Ecology of Scomberomorus commerson
 
Main Ref. Collette, B.B. and C.E. Nauen, 1983
Distribution
Marine - Neritic
  • supra-littoral zone
  • littoral zone
  • sublittoral zone
Marine - Oceanic
  • epipelagic
  • mesopelagic
  • epipelagic
  • abyssopelagic
  • hadopelagic
Brackishwater
  • estuaries/lagoons/brackish seas
  • mangroves
  • marshes/swamps
Freshwater
  • rivers/streams
  • lakes/ponds
  • caves
  • exclusively in caves
Highighted items on the list are where Scomberomorus commerson may be found.
Remarks This species is known in Australia to undertake lengthy longshore migrations, which extend along the entire east coast of Queensland. But permanently resident populations also seem to exist. The resident fish simply disperse from the reefs after spawning, while the migrating fish move up to 1000 nautical miles to the south (Ref. 30203). On the Queensland east coast, migration from the Lizard Island-Townsville area takes place ater the spawning season when a significant proportion of 2 and 3-year-old fish moves southwards. A return migration of 3 and 4-year-old fish comences during winter (Ref. 30199). On the west coast, the mackerel follow the 22-24°C isotherm (Ref. 30205), generally moving south in the late summer and north during the winter. The migration route in the Gulf of Thailand has been mapped (Ref. 6783). Feeding apparently occurs day and night. In north Queensland, small juveniles up to 10 m FL live in creeks, estuaries and along areas of sheltered mud flats in the early wet season (December-January) (Ref. 30194). Juveniles of 15-40 cm FL are caught by prawn trawlers working shallow water during February and March (Ref. 30194). After May, Spanish mackerel of about 40 cm FL are caught in reef waters in the commecial hook-and-line fishery (Ref. 30194).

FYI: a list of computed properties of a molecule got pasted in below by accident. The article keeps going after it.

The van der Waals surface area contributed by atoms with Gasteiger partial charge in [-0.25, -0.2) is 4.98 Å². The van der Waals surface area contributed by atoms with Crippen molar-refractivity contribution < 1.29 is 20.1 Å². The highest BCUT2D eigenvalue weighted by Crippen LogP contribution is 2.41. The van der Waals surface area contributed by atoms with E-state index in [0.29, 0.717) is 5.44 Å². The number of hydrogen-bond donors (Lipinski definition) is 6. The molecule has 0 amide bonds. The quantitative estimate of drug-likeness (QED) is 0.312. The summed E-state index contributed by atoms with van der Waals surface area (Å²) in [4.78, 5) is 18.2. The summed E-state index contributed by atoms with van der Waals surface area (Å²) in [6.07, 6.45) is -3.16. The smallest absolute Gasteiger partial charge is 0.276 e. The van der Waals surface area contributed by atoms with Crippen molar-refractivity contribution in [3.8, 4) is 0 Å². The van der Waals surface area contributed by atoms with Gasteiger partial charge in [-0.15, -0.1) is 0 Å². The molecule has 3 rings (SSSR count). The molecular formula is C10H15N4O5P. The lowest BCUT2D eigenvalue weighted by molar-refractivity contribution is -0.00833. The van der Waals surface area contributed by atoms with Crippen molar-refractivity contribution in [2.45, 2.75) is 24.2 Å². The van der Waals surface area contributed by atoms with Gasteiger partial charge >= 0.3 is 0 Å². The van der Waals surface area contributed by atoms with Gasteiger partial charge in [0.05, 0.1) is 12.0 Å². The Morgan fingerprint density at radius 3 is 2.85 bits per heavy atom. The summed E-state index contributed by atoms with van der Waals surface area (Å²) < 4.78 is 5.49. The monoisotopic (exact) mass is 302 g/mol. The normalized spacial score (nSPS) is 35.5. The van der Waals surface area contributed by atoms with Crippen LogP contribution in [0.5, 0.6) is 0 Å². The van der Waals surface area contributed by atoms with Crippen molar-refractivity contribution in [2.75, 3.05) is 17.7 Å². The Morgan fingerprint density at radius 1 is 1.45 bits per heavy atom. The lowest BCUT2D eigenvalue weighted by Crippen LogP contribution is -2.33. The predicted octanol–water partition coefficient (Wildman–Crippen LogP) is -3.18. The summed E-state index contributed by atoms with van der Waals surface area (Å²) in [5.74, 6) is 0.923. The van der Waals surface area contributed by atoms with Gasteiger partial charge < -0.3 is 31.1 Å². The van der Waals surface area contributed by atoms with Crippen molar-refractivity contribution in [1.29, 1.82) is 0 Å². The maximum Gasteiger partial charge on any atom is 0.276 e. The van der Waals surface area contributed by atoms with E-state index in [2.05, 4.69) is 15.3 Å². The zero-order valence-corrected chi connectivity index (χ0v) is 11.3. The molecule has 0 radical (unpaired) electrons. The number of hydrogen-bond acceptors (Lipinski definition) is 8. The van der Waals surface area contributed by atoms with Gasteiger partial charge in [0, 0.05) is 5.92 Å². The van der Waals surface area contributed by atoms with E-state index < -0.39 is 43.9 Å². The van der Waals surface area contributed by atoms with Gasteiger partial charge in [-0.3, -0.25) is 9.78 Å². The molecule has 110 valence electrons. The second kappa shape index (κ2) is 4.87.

Substrate

Substrate
Substrate Ref.
Special habitats Coral Reefs;
Special habitats Ref. Nguyen, N.T. and V.Q. Nguyen, 2006

Associations

Ref.
Associations
Associated with
Association remarks
Parasitism

Feeding

Feeding type mainly animals (troph. 2.8 and up)
Feeding type ref Collette, B.B. and C.E. Nauen, 1983
Feeding habit hunting macrofauna (predator)
Feeding habit ref Collette, B.B. and C.E. Nauen, 1983
Trophic level(s)
Original sample Unfished population Remark
Estimation method Troph s.e. Troph s.e.
From diet composition 4.50 0.40 4.43 0.76 Troph of juv./adults from 1 study.
Ref. Blaber, S.J.M., D.A. Milton, N.J.F. Rawlinson, G. Tiroba and P.V. Nichols, 1990
From individual food items 4.38 0.74 Trophic level estimated from a number of food items using a randomized resampling routine.
(e.g. 346)
(e.g. cnidaria)
Entered by Luna, Susan M. on 10.19.90
Modified by Ortañez, Auda Kareen on 02.04.19
Checked by Miranda, Lilibeth on 11.21.01
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